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Stay up to date with the latest news on the coronavirus and COVID-19, the disease caused by the coronavirus. We'll post regular updates from NPR and regional news from the WRVO newsroom. You can also find updates on our live blog.

New York bars, restaurants can soon stay open 'til midnight

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Dan Taylor-Watt
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ALBANY, N.Y. (AP) — New York will push back its curfew for bars and restaurants an hour to midnight, starting Monday, as the state continues to relax coronavirus-related restrictions, Gov. Andrew Cuomo said.

The governor also announced during a telephone briefing Wednesday that auto and horse racing events will be able to accommodate spectators at 20% capacity starting April 23. Spectators will be required to wear a mask, social distance and provide proof of a recent negative test or completed vaccinations.

“But at the same time, we caution New Yorkers: Don’t get cocky. The disease is still very much with us,” Cuomo said.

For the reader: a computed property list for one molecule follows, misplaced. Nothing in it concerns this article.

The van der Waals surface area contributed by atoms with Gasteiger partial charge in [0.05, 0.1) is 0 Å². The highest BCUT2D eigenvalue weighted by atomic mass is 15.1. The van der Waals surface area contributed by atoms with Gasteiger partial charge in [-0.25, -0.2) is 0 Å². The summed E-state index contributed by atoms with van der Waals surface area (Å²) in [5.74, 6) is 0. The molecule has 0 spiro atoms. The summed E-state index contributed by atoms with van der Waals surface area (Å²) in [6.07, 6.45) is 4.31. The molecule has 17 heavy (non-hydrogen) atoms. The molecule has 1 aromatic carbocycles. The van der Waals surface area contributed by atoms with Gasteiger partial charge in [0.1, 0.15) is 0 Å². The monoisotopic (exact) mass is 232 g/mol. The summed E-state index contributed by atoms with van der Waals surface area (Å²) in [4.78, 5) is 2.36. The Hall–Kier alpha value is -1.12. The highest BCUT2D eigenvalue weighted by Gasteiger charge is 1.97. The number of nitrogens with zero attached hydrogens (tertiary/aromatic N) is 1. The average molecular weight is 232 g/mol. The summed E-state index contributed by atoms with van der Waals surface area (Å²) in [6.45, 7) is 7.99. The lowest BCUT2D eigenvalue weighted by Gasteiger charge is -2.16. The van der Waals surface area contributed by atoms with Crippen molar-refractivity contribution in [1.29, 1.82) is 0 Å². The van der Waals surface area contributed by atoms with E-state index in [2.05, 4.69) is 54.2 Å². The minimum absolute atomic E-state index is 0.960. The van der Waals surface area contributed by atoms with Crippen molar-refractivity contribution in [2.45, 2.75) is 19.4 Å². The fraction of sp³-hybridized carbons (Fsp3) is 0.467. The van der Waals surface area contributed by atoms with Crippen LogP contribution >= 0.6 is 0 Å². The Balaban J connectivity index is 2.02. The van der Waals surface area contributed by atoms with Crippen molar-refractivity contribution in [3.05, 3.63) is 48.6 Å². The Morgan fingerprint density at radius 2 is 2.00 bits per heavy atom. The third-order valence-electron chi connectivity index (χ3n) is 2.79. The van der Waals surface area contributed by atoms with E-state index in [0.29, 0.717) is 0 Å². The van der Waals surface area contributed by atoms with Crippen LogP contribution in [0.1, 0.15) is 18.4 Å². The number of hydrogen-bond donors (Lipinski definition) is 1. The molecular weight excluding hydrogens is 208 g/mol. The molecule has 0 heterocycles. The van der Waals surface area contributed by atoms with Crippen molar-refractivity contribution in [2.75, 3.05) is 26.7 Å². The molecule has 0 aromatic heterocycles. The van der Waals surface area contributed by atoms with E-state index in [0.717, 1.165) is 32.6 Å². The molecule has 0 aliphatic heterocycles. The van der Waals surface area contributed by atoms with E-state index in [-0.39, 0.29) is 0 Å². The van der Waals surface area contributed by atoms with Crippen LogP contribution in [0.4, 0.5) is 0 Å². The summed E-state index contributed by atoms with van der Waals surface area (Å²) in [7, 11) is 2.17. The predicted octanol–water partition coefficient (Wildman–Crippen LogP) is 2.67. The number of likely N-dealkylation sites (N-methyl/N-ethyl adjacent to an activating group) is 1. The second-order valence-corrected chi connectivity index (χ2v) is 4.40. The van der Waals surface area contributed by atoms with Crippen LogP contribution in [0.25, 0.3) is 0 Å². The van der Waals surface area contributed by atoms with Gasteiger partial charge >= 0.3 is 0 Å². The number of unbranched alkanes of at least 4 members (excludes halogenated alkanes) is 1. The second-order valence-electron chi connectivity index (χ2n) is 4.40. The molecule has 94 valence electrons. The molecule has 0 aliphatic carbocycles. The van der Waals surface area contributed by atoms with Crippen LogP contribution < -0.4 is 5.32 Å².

The New York Racing Association said it was gearing up to host fans at its thoroughbred tracks at Belmont Park this spring and Saratoga Race Course this summer.

Statewide hospitalizations for the virus have fallen dramatically from a post-holiday peak of more than 9,000 people in January but remain above 4,000. About a quarter of New York residents have been fully vaccinated, according to state data.

Weddings and other catered events will be allowed to run until 1 a.m. instead of midnight as of Monday, the Democratic governor said.

Restaurants had pleaded for an end to the 11 p.m. curfew, saying that pandemic restrictions were hurting their business.

A similar curfew was lifted earlier this month for casinos, movie theaters, bowling alleys, billiard halls and fitness centers.

“The extra hour is good news for restaurants, bars and customers, but we still need a road map for when the curfew will be lifted like it has for other industries,” said Andrew Rigie, the executive director of the NYC Hospitality Alliance, an industry group.

He also urged the state to stop prohibiting diners from being seated at restaurants’ bars and to reconsider a requirement that patrons who order an alcoholic beverage get food with it.